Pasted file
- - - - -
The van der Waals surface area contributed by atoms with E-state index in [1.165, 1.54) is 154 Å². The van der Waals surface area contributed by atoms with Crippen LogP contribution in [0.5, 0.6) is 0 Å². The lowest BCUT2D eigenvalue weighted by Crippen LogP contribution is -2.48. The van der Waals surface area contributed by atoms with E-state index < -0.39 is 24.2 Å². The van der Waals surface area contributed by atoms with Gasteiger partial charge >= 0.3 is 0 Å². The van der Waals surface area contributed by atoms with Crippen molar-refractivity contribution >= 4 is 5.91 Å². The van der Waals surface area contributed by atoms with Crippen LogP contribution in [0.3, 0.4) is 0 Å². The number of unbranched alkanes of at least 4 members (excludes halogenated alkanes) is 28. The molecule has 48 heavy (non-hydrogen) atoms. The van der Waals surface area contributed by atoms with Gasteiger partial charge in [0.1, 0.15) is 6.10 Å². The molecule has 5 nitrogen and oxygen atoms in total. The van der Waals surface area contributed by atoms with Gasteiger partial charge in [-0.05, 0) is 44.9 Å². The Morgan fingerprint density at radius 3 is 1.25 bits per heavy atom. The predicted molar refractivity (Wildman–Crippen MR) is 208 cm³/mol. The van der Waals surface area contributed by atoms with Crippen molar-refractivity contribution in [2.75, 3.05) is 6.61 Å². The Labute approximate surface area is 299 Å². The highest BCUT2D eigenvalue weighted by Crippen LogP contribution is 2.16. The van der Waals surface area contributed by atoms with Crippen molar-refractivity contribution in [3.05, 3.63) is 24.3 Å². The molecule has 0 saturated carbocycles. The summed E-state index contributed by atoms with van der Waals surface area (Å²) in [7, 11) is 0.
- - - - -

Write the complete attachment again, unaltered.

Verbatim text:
The van der Waals surface area contributed by atoms with E-state index in [1.165, 1.54) is 154 Å². The van der Waals surface area contributed by atoms with Crippen LogP contribution in [0.5, 0.6) is 0 Å². The lowest BCUT2D eigenvalue weighted by Crippen LogP contribution is -2.48. The van der Waals surface area contributed by atoms with E-state index < -0.39 is 24.2 Å². The van der Waals surface area contributed by atoms with Gasteiger partial charge >= 0.3 is 0 Å². The van der Waals surface area contributed by atoms with Crippen molar-refractivity contribution >= 4 is 5.91 Å². The van der Waals surface area contributed by atoms with Crippen LogP contribution in [0.3, 0.4) is 0 Å². The number of unbranched alkanes of at least 4 members (excludes halogenated alkanes) is 28. The molecule has 48 heavy (non-hydrogen) atoms. The van der Waals surface area contributed by atoms with Gasteiger partial charge in [0.1, 0.15) is 6.10 Å². The molecule has 5 nitrogen and oxygen atoms in total. The van der Waals surface area contributed by atoms with Gasteiger partial charge in [-0.05, 0) is 44.9 Å². The Morgan fingerprint density at radius 3 is 1.25 bits per heavy atom. The predicted molar refractivity (Wildman–Crippen MR) is 208 cm³/mol. The van der Waals surface area contributed by atoms with Crippen molar-refractivity contribution in [2.75, 3.05) is 6.61 Å². The Labute approximate surface area is 299 Å². The highest BCUT2D eigenvalue weighted by Crippen LogP contribution is 2.16. The van der Waals surface area contributed by atoms with Crippen molar-refractivity contribution in [3.05, 3.63) is 24.3 Å². The molecule has 0 saturated carbocycles. The summed E-state index contributed by atoms with van der Waals surface area (Å²) in [7, 11) is 0.